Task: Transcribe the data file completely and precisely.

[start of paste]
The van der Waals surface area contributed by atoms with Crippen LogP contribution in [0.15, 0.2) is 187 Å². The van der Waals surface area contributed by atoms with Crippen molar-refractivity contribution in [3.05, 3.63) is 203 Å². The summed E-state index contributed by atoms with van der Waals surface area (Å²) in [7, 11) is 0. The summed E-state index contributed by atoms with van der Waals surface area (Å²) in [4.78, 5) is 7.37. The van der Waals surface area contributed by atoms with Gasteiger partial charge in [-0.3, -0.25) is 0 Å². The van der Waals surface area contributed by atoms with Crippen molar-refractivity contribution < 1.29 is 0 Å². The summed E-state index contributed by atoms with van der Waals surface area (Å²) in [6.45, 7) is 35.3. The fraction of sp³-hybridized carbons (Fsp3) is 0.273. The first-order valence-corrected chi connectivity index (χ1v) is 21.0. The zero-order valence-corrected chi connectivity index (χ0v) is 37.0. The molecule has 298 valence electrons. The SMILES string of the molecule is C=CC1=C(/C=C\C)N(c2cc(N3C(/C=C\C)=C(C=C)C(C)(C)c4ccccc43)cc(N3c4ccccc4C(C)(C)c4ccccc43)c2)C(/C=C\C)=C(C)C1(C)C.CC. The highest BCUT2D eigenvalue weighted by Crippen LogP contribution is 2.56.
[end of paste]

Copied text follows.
The van der Waals surface area contributed by atoms with Crippen LogP contribution in [0.15, 0.2) is 187 Å². The van der Waals surface area contributed by atoms with Crippen molar-refractivity contribution in [3.05, 3.63) is 203 Å². The summed E-state index contributed by atoms with van der Waals surface area (Å²) in [7, 11) is 0. The summed E-state index contributed by atoms with van der Waals surface area (Å²) in [4.78, 5) is 7.37. The van der Waals surface area contributed by atoms with Gasteiger partial charge in [-0.3, -0.25) is 0 Å². The van der Waals surface area contributed by atoms with Crippen molar-refractivity contribution < 1.29 is 0 Å². The summed E-state index contributed by atoms with van der Waals surface area (Å²) in [6.45, 7) is 35.3. The fraction of sp³-hybridized carbons (Fsp3) is 0.273. The first-order valence-corrected chi connectivity index (χ1v) is 21.0. The zero-order valence-corrected chi connectivity index (χ0v) is 37.0. The molecule has 298 valence electrons. The SMILES string of the molecule is C=CC1=C(/C=C\C)N(c2cc(N3C(/C=C\C)=C(C=C)C(C)(C)c4ccccc43)cc(N3c4ccccc4C(C)(C)c4ccccc43)c2)C(/C=C\C)=C(C)C1(C)C.CC. The highest BCUT2D eigenvalue weighted by Crippen LogP contribution is 2.56.